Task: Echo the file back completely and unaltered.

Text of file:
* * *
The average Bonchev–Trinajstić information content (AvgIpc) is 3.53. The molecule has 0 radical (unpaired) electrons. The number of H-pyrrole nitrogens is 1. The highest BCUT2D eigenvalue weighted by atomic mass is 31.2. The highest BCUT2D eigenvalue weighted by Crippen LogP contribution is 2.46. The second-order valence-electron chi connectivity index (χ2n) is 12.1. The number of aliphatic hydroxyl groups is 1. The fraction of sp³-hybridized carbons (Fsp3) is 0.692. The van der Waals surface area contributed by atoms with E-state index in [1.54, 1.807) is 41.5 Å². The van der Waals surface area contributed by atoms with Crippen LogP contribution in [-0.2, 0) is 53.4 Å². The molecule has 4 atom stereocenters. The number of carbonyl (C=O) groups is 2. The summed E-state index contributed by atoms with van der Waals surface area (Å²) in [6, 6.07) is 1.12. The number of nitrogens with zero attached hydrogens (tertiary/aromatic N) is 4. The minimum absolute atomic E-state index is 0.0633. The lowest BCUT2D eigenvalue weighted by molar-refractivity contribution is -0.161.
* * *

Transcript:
The average Bonchev–Trinajstić information content (AvgIpc) is 3.53. The molecule has 0 radical (unpaired) electrons. The number of H-pyrrole nitrogens is 1. The highest BCUT2D eigenvalue weighted by atomic mass is 31.2. The highest BCUT2D eigenvalue weighted by Crippen LogP contribution is 2.46. The second-order valence-electron chi connectivity index (χ2n) is 12.1. The number of aliphatic hydroxyl groups is 1. The fraction of sp³-hybridized carbons (Fsp3) is 0.692. The van der Waals surface area contributed by atoms with E-state index in [1.54, 1.807) is 41.5 Å². The van der Waals surface area contributed by atoms with Crippen LogP contribution in [-0.2, 0) is 53.4 Å². The molecule has 4 atom stereocenters. The number of carbonyl (C=O) groups is 2. The summed E-state index contributed by atoms with van der Waals surface area (Å²) in [6, 6.07) is 1.12. The number of nitrogens with zero attached hydrogens (tertiary/aromatic N) is 4. The minimum absolute atomic E-state index is 0.0633. The lowest BCUT2D eigenvalue weighted by molar-refractivity contribution is -0.161.